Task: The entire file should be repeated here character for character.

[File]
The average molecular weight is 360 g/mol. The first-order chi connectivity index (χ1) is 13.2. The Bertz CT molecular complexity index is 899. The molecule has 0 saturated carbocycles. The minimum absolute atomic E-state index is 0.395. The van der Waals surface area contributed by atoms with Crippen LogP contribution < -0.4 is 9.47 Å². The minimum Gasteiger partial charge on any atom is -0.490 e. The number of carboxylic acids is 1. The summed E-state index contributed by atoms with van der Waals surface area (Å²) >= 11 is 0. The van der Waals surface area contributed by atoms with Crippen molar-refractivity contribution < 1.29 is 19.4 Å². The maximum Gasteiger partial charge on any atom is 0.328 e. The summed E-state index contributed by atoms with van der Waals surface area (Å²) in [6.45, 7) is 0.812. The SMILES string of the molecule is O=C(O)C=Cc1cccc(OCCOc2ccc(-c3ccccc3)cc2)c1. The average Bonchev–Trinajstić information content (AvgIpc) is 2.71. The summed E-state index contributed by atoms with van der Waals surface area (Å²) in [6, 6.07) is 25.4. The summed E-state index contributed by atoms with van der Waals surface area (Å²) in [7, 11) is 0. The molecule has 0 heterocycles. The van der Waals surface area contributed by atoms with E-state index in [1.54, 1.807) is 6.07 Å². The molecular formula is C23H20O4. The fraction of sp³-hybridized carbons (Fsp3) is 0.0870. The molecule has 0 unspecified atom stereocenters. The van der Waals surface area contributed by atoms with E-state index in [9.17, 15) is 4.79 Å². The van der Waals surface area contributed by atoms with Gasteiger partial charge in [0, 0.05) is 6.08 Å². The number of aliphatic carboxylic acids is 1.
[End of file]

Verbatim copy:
The average molecular weight is 360 g/mol. The first-order chi connectivity index (χ1) is 13.2. The Bertz CT molecular complexity index is 899. The molecule has 0 saturated carbocycles. The minimum absolute atomic E-state index is 0.395. The van der Waals surface area contributed by atoms with Crippen LogP contribution < -0.4 is 9.47 Å². The minimum Gasteiger partial charge on any atom is -0.490 e. The number of carboxylic acids is 1. The summed E-state index contributed by atoms with van der Waals surface area (Å²) >= 11 is 0. The van der Waals surface area contributed by atoms with Crippen molar-refractivity contribution < 1.29 is 19.4 Å². The maximum Gasteiger partial charge on any atom is 0.328 e. The summed E-state index contributed by atoms with van der Waals surface area (Å²) in [6.45, 7) is 0.812. The SMILES string of the molecule is O=C(O)C=Cc1cccc(OCCOc2ccc(-c3ccccc3)cc2)c1. The average Bonchev–Trinajstić information content (AvgIpc) is 2.71. The summed E-state index contributed by atoms with van der Waals surface area (Å²) in [6, 6.07) is 25.4. The summed E-state index contributed by atoms with van der Waals surface area (Å²) in [7, 11) is 0. The molecule has 0 heterocycles. The van der Waals surface area contributed by atoms with E-state index in [1.54, 1.807) is 6.07 Å². The molecular formula is C23H20O4. The fraction of sp³-hybridized carbons (Fsp3) is 0.0870. The molecule has 0 unspecified atom stereocenters. The van der Waals surface area contributed by atoms with E-state index in [9.17, 15) is 4.79 Å². The van der Waals surface area contributed by atoms with Gasteiger partial charge in [0, 0.05) is 6.08 Å². The number of aliphatic carboxylic acids is 1.